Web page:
Douglas Noel Adams was an English writer, humorist, and dramatist. He is best known as the author of The Hitchhiker's Guide to the Galaxy, which started life in 1978 as a BBC radio comedy before developing into a "trilogy" of five books that sold more than 15 million copies in his lifetime, a television series, several stage plays, comics, a computer game, and in 2005 a feature film. Adams's contribution to UK radio is commemorated in The Radio Academy's Hall of Fame.
Adams also wrote Dirk Gently's Holistic Detective Agency and The Long Dark Tea-Time of the Soul, and co-wrote The Meaning of Liff, Last Chance to See, and three stories for the television series Doctor Who. A posthumous collection of his work, including an unfinished novel, was published as The Salmon of Doubt in 2002.
Adams became known as an advocate for environmentalism and conservation, and also as a lover of fast cars, cameras, technological innovation, and the Apple Macintosh. He was a staunch atheist, famously imagining a sentient puddle who wakes up one morning and thinks, "This is an interesting world I find myself in—an interesting hole I find myself in—fits me rather neatly, doesn't it? In fact it fits me staggeringly well, must have been made to have me in it!" to demonstrate his view that the fine-tuned Universe argument for God was a fallacy. Biologist Richard Dawkins dedicated his book The God Delusion to Adams, writing on his death that "Science has lost a friend, literature has lost a luminary, the mountain gorilla and the black rhino have lost a gallant defender."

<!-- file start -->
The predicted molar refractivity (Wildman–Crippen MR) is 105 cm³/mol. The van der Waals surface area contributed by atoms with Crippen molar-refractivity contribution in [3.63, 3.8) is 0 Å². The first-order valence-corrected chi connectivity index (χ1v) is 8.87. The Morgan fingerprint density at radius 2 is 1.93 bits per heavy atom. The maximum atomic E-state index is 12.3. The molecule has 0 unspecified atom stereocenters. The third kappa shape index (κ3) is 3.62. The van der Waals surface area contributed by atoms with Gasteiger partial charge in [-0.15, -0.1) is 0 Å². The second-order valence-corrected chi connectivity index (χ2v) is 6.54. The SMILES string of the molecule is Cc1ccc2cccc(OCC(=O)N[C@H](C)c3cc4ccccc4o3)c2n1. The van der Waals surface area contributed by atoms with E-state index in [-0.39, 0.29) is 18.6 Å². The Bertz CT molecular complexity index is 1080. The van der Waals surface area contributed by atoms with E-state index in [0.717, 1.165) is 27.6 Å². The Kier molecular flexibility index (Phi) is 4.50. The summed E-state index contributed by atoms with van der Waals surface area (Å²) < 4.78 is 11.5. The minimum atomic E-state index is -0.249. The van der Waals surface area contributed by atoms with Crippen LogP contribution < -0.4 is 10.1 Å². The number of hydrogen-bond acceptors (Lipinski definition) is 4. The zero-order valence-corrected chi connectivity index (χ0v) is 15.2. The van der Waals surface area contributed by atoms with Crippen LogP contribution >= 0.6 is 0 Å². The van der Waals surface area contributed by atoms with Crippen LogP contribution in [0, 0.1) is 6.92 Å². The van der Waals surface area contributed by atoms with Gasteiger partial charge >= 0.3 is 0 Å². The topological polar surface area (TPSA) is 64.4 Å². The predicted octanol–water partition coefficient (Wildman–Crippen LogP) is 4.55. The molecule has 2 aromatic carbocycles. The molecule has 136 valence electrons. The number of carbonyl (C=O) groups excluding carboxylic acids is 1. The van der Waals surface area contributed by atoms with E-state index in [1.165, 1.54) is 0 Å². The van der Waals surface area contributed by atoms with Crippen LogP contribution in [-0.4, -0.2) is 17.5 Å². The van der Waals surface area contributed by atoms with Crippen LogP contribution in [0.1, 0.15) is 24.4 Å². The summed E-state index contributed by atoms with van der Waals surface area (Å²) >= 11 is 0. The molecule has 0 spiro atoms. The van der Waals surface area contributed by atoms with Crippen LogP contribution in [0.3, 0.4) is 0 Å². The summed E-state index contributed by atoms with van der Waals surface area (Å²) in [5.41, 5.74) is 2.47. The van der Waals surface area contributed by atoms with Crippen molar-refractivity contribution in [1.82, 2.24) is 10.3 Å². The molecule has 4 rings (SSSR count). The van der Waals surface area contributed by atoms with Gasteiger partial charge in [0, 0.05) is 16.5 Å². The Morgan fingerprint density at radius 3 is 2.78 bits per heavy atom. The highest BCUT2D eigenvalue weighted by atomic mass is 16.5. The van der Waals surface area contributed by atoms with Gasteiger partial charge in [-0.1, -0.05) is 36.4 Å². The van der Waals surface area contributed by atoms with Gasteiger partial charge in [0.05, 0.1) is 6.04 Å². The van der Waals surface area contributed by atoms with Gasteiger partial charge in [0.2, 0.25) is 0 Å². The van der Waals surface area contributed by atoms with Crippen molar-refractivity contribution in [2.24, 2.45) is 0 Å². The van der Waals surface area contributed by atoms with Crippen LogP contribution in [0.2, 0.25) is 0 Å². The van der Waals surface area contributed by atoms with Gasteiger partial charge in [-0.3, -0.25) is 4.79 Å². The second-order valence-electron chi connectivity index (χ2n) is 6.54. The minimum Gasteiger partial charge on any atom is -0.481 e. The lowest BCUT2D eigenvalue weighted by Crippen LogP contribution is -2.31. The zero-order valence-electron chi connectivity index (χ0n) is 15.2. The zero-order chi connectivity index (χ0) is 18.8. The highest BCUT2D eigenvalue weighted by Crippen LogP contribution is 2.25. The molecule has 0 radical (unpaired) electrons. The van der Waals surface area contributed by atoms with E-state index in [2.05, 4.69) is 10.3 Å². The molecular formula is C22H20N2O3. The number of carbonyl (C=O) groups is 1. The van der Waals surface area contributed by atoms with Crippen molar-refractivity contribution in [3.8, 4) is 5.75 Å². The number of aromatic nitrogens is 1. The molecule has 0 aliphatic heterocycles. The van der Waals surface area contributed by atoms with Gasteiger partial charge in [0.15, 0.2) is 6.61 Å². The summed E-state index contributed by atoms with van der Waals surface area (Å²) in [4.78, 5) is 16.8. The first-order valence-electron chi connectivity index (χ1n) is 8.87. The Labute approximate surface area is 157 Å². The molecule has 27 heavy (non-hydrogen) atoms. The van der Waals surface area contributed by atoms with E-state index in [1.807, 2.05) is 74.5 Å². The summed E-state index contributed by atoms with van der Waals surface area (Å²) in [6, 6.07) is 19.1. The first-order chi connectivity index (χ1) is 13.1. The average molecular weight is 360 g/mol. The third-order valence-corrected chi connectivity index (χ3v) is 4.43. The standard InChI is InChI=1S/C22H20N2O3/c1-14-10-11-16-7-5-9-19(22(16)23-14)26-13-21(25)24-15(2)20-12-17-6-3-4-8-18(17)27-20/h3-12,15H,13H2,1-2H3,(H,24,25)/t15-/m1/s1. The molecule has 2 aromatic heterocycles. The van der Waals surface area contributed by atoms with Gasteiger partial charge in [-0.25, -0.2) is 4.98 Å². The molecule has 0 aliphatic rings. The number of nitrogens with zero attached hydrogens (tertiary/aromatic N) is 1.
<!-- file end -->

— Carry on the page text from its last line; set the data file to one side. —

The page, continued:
What to do if you find yourself stuck in a crack in the ground underneath a giant boulder you can't move, with no hope of rescue. Consider how lucky you are that life has been good to you so far. Alternatively, if life hasn't been good to you so far, which given your current circumstances seems more likely, consider how lucky you are that it won't be troubling you much longer.
It is known that there are an infinte number of worlds, simply because there is an infinite amount of space for them to be in. However, not every one of them is inhabited. Any finite number divided by infinity is as near nothing as makes no odds, so the average population of all the planets in the Universe can be said to be zero. From this it follows that the population of the whole Universe is also zero, and that any people you may meet from time to time are merely products of a deranged imagination.